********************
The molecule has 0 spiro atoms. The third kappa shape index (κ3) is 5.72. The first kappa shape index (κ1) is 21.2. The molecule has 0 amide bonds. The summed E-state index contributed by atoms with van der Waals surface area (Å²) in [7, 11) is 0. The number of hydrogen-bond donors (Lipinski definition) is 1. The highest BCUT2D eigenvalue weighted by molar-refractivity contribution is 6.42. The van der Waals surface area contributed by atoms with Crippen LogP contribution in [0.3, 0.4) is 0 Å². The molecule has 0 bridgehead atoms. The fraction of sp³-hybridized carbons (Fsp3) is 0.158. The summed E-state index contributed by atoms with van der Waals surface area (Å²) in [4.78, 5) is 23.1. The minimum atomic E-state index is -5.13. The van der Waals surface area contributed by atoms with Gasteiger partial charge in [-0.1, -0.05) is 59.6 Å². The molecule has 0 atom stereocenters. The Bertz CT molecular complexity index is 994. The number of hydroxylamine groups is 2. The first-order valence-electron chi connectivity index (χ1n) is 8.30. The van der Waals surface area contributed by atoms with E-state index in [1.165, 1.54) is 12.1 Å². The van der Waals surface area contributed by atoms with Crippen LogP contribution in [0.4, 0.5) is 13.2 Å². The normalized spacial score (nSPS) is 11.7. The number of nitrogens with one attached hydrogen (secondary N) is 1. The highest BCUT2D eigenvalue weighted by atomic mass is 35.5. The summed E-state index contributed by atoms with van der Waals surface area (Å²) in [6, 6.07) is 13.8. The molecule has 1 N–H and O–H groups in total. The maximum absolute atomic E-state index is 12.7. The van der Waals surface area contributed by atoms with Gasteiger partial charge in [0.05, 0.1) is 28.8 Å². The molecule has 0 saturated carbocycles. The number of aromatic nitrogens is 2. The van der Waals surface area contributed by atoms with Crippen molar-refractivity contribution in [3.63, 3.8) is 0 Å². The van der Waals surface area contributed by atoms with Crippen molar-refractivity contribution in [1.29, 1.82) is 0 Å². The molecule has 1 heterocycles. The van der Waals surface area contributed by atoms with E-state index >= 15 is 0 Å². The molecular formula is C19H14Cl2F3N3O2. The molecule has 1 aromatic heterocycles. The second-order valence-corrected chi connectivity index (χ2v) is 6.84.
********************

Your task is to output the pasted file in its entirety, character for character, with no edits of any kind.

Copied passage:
The molecule has 0 spiro atoms. The third kappa shape index (κ3) is 5.72. The first kappa shape index (κ1) is 21.2. The molecule has 0 amide bonds. The summed E-state index contributed by atoms with van der Waals surface area (Å²) in [7, 11) is 0. The number of hydrogen-bond donors (Lipinski definition) is 1. The highest BCUT2D eigenvalue weighted by molar-refractivity contribution is 6.42. The van der Waals surface area contributed by atoms with Crippen LogP contribution in [0.3, 0.4) is 0 Å². The molecule has 0 bridgehead atoms. The fraction of sp³-hybridized carbons (Fsp3) is 0.158. The summed E-state index contributed by atoms with van der Waals surface area (Å²) in [4.78, 5) is 23.1. The minimum atomic E-state index is -5.13. The van der Waals surface area contributed by atoms with Gasteiger partial charge in [-0.1, -0.05) is 59.6 Å². The molecule has 0 atom stereocenters. The Bertz CT molecular complexity index is 994. The number of hydroxylamine groups is 2. The first-order valence-electron chi connectivity index (χ1n) is 8.30. The van der Waals surface area contributed by atoms with E-state index in [1.165, 1.54) is 12.1 Å². The van der Waals surface area contributed by atoms with Crippen LogP contribution in [0.4, 0.5) is 13.2 Å². The normalized spacial score (nSPS) is 11.7. The number of nitrogens with one attached hydrogen (secondary N) is 1. The highest BCUT2D eigenvalue weighted by atomic mass is 35.5. The summed E-state index contributed by atoms with van der Waals surface area (Å²) in [6, 6.07) is 13.8. The molecule has 1 N–H and O–H groups in total. The maximum absolute atomic E-state index is 12.7. The van der Waals surface area contributed by atoms with Gasteiger partial charge in [0.05, 0.1) is 28.8 Å². The molecule has 0 saturated carbocycles. The number of aromatic nitrogens is 2. The van der Waals surface area contributed by atoms with Crippen molar-refractivity contribution in [3.63, 3.8) is 0 Å². The van der Waals surface area contributed by atoms with Crippen molar-refractivity contribution in [1.29, 1.82) is 0 Å². The molecule has 1 heterocycles. The van der Waals surface area contributed by atoms with E-state index >= 15 is 0 Å². The molecular formula is C19H14Cl2F3N3O2. The molecule has 1 aromatic heterocycles. The second-order valence-corrected chi connectivity index (χ2v) is 6.84.